Pennsylvania Academy of the Fine Arts MFA 2014
On Being Solid
JULY 2014July 1 - July 18, 2014
Mixed Greens is pleased to present work by five exceptional graduating MFA students from the Pennsylvania Academy of the Fine Arts (PAFA): Matthew Carrieri, Matthew Herzog, Augustus Hoffman, Alexandra Jo Sutton, and Tiffany Tate. Exhibiting painting, video, photography, and sculpture, the group exemplifies the multi-disciplinary and conceptual nature of an MFA degree.
“The work in On Being Solid tests the ability to transmute matter,” says Clint Jukkala, Chair of Graduate Programs at PAFA. “Can a solid object feel like air? What happens when a blind becomes a window? If these artists are interested in matter and what happens to it, the processes they invoke are alchemical in nature. The logic of weights and measurements is not present here, rather it’s the attentive calibration of touch, sight, and sound.”
A sincere honesty of intention and materials defines Carrieri’s paintings and objects. Painted on Styrofoam, window blinds, aluminum cans, and other found objects, Carrieri’s pieces create a narrative weaving together his own life and fantastical reimaginings of stories he has read. The joy he finds in making art is palpable.
Herzog’s work merges his interests in visual art, sociology, and ideas of permanence. Utilizing repetitive labor, demolished furniture, printing techniques, casts, photography, and other materials, he investigates tensions between the desire to create and acceptance of decay, as well as the fluidity of a studio setting and the pristine state of a gallery. Viewers encounter remnants of his process spanning wall and floor, along with hints as to what will come next.
Hoffman is a disciple of Ingres’ notion that in all beauty there is strangeness. In his most recent videos, he combines found footage with personal and found imagery to create a mesmerizing rhythm, full of disruption. The final, three-channel piece becomes an alchemical collage, with Fred Astaire acting as shaman.
Alexandra Jo Sutton
Through sculpture, photography, textiles, and found objects, Sutton examines her own past, as well as the brain’s ability to create memory and conscious experience. She utilizes the well-worn paths of nostalgia to reexamine family heirlooms, photographs, and fragments, acknowledging the past as an ever-evolving story we tell ourselves, full of change and loss. The artwork is thus a document of transformation in an attempt to reconcile childhood memories with current versions of truth.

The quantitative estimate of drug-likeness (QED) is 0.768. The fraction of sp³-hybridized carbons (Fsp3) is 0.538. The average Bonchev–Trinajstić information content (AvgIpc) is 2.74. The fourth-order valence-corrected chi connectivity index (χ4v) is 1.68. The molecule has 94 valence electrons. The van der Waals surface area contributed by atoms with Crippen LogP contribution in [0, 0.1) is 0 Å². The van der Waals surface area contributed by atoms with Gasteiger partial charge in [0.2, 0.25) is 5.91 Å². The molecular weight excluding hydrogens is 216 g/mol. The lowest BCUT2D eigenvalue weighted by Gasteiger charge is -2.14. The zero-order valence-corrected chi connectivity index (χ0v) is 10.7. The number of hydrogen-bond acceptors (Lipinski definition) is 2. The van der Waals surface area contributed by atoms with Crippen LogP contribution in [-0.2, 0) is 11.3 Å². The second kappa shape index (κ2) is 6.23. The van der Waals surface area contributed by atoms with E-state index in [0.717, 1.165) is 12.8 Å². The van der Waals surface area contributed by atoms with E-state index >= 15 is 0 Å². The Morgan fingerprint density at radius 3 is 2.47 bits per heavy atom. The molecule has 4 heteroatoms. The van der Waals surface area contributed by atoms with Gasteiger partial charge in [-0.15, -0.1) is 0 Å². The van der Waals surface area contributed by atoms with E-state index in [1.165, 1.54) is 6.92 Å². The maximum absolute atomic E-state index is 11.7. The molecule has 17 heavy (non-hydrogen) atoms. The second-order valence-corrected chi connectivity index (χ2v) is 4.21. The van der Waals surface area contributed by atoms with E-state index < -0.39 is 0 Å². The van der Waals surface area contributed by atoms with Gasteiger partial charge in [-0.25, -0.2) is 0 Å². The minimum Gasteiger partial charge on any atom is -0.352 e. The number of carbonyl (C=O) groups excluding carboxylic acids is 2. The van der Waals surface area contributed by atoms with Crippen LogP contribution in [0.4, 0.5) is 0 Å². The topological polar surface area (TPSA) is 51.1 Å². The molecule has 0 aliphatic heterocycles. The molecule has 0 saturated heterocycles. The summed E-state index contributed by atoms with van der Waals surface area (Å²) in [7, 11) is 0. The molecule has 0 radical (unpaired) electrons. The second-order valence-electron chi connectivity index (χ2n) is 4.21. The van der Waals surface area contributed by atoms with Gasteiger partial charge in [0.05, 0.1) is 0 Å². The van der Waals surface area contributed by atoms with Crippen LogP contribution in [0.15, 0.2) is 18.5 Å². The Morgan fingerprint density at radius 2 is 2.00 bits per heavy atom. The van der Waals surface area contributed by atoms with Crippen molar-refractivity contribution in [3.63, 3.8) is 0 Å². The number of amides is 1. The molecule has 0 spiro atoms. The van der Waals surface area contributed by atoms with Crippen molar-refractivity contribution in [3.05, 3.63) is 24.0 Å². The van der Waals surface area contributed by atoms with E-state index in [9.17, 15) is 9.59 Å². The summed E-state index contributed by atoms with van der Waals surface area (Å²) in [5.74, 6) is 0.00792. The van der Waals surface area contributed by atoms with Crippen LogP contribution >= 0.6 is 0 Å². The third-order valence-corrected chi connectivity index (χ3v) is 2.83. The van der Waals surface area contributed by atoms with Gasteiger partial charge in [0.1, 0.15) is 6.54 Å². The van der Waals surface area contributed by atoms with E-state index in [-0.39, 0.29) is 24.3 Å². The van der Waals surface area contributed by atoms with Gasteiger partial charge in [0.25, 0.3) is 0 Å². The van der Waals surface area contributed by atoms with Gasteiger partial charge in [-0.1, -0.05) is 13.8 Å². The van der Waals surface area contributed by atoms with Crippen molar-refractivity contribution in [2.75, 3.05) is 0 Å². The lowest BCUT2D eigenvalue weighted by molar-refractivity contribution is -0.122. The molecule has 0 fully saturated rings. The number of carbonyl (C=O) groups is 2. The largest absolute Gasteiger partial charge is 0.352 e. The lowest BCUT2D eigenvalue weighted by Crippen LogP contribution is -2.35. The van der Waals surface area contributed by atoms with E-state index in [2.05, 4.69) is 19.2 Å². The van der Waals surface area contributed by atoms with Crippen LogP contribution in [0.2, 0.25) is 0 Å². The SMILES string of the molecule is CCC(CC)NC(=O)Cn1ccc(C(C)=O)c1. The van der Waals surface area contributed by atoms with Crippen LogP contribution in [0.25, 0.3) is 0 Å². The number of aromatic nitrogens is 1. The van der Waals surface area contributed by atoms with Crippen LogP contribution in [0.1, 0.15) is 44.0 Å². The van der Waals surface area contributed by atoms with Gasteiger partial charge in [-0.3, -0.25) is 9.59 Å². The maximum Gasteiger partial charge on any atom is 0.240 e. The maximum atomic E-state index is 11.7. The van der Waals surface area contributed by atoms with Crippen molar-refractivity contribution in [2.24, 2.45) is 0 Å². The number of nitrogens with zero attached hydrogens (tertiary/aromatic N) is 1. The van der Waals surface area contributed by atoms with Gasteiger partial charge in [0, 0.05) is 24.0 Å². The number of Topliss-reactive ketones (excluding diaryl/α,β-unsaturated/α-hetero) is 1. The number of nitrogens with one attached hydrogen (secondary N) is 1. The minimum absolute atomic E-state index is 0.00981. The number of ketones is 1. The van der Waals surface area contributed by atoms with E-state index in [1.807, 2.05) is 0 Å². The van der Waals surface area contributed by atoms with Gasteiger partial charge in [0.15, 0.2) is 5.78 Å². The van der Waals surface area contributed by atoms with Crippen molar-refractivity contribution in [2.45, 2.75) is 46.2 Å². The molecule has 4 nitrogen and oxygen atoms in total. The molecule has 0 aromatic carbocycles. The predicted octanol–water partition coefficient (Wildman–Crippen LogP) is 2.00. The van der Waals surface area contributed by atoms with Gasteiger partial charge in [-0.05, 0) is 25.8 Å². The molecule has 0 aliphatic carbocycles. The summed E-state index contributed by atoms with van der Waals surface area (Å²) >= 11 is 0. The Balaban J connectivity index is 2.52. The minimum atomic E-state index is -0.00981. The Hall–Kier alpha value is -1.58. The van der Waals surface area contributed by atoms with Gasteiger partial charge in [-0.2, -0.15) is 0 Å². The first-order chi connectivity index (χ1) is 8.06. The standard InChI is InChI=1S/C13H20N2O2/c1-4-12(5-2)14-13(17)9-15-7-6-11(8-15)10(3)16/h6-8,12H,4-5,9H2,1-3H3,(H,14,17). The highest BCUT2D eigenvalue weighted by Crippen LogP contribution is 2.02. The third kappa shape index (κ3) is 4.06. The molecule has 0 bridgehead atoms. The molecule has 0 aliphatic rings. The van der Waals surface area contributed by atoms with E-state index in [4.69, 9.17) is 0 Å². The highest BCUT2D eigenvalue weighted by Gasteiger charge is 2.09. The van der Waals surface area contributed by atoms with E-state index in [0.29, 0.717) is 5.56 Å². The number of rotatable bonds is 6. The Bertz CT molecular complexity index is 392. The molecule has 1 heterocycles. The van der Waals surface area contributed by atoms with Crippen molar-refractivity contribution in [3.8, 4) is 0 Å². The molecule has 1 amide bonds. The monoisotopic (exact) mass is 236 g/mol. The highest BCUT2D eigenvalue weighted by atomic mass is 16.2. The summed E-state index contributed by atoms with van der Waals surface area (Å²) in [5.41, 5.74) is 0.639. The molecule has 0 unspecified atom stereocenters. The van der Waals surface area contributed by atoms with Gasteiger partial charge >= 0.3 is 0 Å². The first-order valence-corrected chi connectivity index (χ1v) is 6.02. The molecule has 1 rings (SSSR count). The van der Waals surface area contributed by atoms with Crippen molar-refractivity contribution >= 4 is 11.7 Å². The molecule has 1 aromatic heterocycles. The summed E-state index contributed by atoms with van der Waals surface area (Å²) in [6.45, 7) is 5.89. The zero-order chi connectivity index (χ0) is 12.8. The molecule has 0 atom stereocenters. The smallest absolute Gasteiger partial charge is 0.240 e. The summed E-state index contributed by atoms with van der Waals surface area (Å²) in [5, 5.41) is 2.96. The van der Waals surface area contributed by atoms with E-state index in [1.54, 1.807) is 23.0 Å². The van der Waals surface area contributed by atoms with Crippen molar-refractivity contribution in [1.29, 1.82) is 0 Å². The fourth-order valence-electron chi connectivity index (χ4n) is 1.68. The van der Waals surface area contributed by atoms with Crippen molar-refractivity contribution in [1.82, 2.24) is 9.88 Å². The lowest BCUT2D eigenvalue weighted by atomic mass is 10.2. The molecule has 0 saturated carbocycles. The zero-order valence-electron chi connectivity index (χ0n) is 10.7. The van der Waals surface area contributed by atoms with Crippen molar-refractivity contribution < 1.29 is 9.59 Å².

External environments and internal dialogues become one in Tate’s photography and installation. Vast space, emptiness, repetition, texture, and trompe-loeil techniques are utilized to reveal a point where physical landscapes become spiritual and even intimate. Viewers are encouraged to touch, look, discover, question assumptions, and actively utilize their senses.
A catalogue with an essay by David Cohen accompanies the exhibition.
Founded in 1805, the Pennsylvania Academy of the Fine Arts (PAFA) is America's first School of Fine Arts and Museum. Nearly every major American artist has taught, studied, or exhibited at PAFA. The institution's world-class collection of American art continues to grow and provides what only a few other art institutions in the world offer: the rare combination of an outstanding Museum and an extraordinary faculty known for its commitment to students and for the stature and quality of its artistic work.
About Mixed Greens
Mixed Greens represents US-based artists that specialize in conceptually driven work in a diversity of media. It currently represents seventeen artists who are at varying stages of their careers.
Mixed Greens was originally conceived during the late ‘90s to support emerging artists. By promoting them online and through other non-traditional means, such as experimental spaces in locations across the country, Mixed Greens built a reputation of approachability and inventiveness. Due to the success of its artists and its recognition within the collecting and curating communities, Mixed Greens developed organically from its revolutionary inception into a traditional gallery. Today it continues in the same spirit as it did in 1999, and strives to show work that is not only of contemporary interest, but will be of lasting art historical significance.
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